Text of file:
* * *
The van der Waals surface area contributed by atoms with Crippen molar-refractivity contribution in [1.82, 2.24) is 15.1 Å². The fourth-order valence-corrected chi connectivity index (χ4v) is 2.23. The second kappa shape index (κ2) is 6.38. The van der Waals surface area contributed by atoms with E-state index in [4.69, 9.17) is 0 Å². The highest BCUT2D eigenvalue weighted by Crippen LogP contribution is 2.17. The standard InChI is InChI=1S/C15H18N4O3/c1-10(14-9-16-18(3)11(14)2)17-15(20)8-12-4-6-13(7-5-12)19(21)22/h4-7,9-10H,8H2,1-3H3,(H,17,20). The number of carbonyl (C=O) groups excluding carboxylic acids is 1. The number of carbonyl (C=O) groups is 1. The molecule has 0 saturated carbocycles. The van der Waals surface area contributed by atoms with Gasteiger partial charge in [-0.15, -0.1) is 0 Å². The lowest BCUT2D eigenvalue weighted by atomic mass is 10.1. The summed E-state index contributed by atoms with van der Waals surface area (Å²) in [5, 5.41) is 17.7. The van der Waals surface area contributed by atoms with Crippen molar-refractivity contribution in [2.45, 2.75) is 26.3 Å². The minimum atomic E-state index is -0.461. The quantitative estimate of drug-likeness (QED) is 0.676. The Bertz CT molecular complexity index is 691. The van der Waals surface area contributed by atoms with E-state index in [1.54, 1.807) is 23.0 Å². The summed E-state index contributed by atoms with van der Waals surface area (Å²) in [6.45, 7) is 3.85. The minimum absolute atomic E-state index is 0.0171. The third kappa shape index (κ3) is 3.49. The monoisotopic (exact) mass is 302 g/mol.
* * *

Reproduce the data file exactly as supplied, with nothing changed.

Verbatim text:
The van der Waals surface area contributed by atoms with Crippen molar-refractivity contribution in [1.82, 2.24) is 15.1 Å². The fourth-order valence-corrected chi connectivity index (χ4v) is 2.23. The second kappa shape index (κ2) is 6.38. The van der Waals surface area contributed by atoms with E-state index in [4.69, 9.17) is 0 Å². The highest BCUT2D eigenvalue weighted by Crippen LogP contribution is 2.17. The standard InChI is InChI=1S/C15H18N4O3/c1-10(14-9-16-18(3)11(14)2)17-15(20)8-12-4-6-13(7-5-12)19(21)22/h4-7,9-10H,8H2,1-3H3,(H,17,20). The number of carbonyl (C=O) groups excluding carboxylic acids is 1. The number of carbonyl (C=O) groups is 1. The molecule has 0 saturated carbocycles. The van der Waals surface area contributed by atoms with Gasteiger partial charge in [-0.15, -0.1) is 0 Å². The lowest BCUT2D eigenvalue weighted by atomic mass is 10.1. The summed E-state index contributed by atoms with van der Waals surface area (Å²) in [5, 5.41) is 17.7. The van der Waals surface area contributed by atoms with Crippen molar-refractivity contribution in [2.45, 2.75) is 26.3 Å². The minimum atomic E-state index is -0.461. The quantitative estimate of drug-likeness (QED) is 0.676. The Bertz CT molecular complexity index is 691. The van der Waals surface area contributed by atoms with E-state index in [1.54, 1.807) is 23.0 Å². The summed E-state index contributed by atoms with van der Waals surface area (Å²) in [6.45, 7) is 3.85. The minimum absolute atomic E-state index is 0.0171. The third kappa shape index (κ3) is 3.49. The monoisotopic (exact) mass is 302 g/mol.